Thursday, July 14, 2011

Getting Personal

By Zoë Plakias

Our family within a family
Oh, Adventuress. [Insert sigh here]. For those of you, like me, who don’t live nearby, it’s easy to forget why we love Adventuress so much. Sure, we can give money when asked, or respond to Facebook posts, and these are important aspects of our community. But we forget what it’s like to be onboard – to see someone’s realization of self worth when they first learn to tie a bowline or that look of fear that precedes the climb aloft followed by pure joy on the return to deck. We forget that feeling of shared satisfaction coupled with exhaustion at the end of a long day of sailing.

I first sailed aboard Adventuress more than 5 years ago now. But it had been a few years since I’d participated in a program. This past week, I had the joy to sail as both a volunteer crewmember and participant with my partner, a crewmember, and his 13-year old niece. This allowed me the best of all possible worlds—to participate in a program in a way I never had before. I was both a member of a watch as a participant, and a crewmember without a watch, spending time in the galley and on deck, able to observe from a few steps back.

And I was blown away by what I saw. I had forgotten the aspects of sharing and camaraderie that make Sound Experience so special. We share our knowledge and our songs and our poetry and our history and our dreams with each other. We get personal. This is the point where Catherine, our Executive Director, get’s a little worried about what I’m going to say. It’s a bit of a joke within the Sound Experience community that many past crewmembers and volunteers end up in romantic relationships later on. My partner and I are two such crewmembers. And although this is meant as a joke, it comes as no surprise. I have learned more about my fellow shipmates on one six-day trip than I have learned about friends I have known on land for years. There are no walls on a ship. There is no room for baggage. This is true of Adventuress more than any other ship I have sailed on. Participants and crew literally sleep in a cabin together with no divisions, bulkheads or curtains. There really is no space for extra clothes, rolling suitcases, and all that stuff we like to carry with us these days. And this reminds us—there is no need to worry if someone sees us without our make-up on or our hair brushed. Who cares if we wear the same shirt as yesterday? Everyone else is doing the same.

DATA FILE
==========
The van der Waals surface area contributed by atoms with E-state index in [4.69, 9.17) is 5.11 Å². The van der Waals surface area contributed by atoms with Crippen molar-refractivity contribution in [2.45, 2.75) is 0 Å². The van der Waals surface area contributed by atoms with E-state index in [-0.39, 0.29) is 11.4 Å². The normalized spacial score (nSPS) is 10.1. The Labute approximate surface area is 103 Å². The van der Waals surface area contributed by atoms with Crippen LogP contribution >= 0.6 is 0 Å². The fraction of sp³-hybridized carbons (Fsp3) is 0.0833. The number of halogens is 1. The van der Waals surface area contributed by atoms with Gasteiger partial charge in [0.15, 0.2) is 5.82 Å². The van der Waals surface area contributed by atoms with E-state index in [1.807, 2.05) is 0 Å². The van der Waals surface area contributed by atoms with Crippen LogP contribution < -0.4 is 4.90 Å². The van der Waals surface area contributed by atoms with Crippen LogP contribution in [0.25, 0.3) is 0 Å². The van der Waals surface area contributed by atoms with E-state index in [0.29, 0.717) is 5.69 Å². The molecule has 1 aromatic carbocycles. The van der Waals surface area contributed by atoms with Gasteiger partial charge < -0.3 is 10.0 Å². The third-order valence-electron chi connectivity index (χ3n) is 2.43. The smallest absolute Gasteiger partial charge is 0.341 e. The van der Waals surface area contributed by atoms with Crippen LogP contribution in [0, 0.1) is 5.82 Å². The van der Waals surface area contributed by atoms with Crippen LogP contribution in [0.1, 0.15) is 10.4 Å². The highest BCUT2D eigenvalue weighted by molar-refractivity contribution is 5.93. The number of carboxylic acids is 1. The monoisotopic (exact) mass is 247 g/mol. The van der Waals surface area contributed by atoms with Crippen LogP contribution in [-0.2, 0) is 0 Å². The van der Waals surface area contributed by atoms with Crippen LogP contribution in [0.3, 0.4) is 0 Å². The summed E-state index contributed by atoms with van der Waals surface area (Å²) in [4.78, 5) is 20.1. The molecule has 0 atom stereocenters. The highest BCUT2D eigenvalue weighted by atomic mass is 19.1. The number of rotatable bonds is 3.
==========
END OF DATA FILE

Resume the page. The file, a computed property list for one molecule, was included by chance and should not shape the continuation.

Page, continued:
In just six days, all of us—crew and participants alike—are able to let go of these trivialities, get to know each other and our selves better and to push ourselves to do things we have not done before. Captain Joshua says he has one goal for a trip. “I consider a trip to be successful,” he says, “if we all return just a little bit better off than when we started.” What I love about this goal is how all encompassing it is. It means a participant overcoming a fear of heights to climb aloft. It means a crewmember calling the setting of a sail for the first time. It means learning something that you never knew about a loved one or a friend. It means being a little bit stronger and having more of a tan. Each of us gains something different from sailing aboard Adventuress. For me, it was a reminder to have faith in my fellow shipmates and in myself—that no matter how much planning time we put in, faith is always a necessary component.

So with that, I want to encourage you as well to do what I had forgotten to do for a long time—go sailing. Make the effort. Buy the plane ticket. Remember why you love Sound Experience. Although I have continued to support Sound Experience over the years, I had forgotten why I was doing it. I had forgotten about the serenity of Parks Bay at sunrise. I had forgotten how hard I could laugh. I had forgotten the power that just six days can have on a group of people that has never met before. I had forgotten how to get personal with myself and other people in a supportive and meaningful way.

And I had forgotten that it’s our responsibility, as members of the Sound Experience community, not to forget. So don’t.

1 comment:

  1. my 13 yr old daughter recently completed this trip. i knew from the early planning stages that her experience would be whatever it would be, regardless of any predictable proffer from her dad. at 13, she regards relating detail as taboo. fortunately, her response to an early question was, "i made friends with everyone".
    this satisfied my curiosity as well as her desire for brevity. success